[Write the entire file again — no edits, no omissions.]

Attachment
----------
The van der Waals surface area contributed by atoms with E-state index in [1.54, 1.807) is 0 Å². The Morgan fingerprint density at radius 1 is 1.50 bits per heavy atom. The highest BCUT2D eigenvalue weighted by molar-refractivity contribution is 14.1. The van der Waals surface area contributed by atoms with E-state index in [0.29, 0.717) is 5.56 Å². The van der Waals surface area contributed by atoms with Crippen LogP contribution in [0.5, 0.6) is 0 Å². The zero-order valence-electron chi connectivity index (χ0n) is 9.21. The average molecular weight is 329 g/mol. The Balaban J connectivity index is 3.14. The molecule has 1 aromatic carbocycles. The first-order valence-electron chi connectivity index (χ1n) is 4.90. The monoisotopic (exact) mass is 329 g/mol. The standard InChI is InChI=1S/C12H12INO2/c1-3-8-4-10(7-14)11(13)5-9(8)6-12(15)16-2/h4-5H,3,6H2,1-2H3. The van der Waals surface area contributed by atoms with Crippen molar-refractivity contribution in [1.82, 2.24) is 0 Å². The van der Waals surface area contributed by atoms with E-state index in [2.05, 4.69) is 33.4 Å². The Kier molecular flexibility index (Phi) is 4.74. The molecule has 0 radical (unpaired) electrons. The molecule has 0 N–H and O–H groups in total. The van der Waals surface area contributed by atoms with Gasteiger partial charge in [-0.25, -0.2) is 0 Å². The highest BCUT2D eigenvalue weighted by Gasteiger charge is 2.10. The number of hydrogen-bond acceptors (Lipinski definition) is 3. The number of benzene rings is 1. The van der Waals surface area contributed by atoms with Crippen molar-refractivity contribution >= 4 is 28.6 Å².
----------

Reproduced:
The van der Waals surface area contributed by atoms with E-state index in [1.54, 1.807) is 0 Å². The Morgan fingerprint density at radius 1 is 1.50 bits per heavy atom. The highest BCUT2D eigenvalue weighted by molar-refractivity contribution is 14.1. The van der Waals surface area contributed by atoms with E-state index in [0.29, 0.717) is 5.56 Å². The van der Waals surface area contributed by atoms with Crippen LogP contribution in [0.5, 0.6) is 0 Å². The zero-order valence-electron chi connectivity index (χ0n) is 9.21. The average molecular weight is 329 g/mol. The Balaban J connectivity index is 3.14. The molecule has 1 aromatic carbocycles. The first-order valence-electron chi connectivity index (χ1n) is 4.90. The monoisotopic (exact) mass is 329 g/mol. The standard InChI is InChI=1S/C12H12INO2/c1-3-8-4-10(7-14)11(13)5-9(8)6-12(15)16-2/h4-5H,3,6H2,1-2H3. The van der Waals surface area contributed by atoms with Crippen molar-refractivity contribution in [1.82, 2.24) is 0 Å². The van der Waals surface area contributed by atoms with E-state index in [2.05, 4.69) is 33.4 Å². The Kier molecular flexibility index (Phi) is 4.74. The molecule has 0 radical (unpaired) electrons. The molecule has 0 N–H and O–H groups in total. The van der Waals surface area contributed by atoms with Gasteiger partial charge in [-0.25, -0.2) is 0 Å². The highest BCUT2D eigenvalue weighted by Gasteiger charge is 2.10. The number of hydrogen-bond acceptors (Lipinski definition) is 3. The number of benzene rings is 1. The van der Waals surface area contributed by atoms with Crippen molar-refractivity contribution >= 4 is 28.6 Å².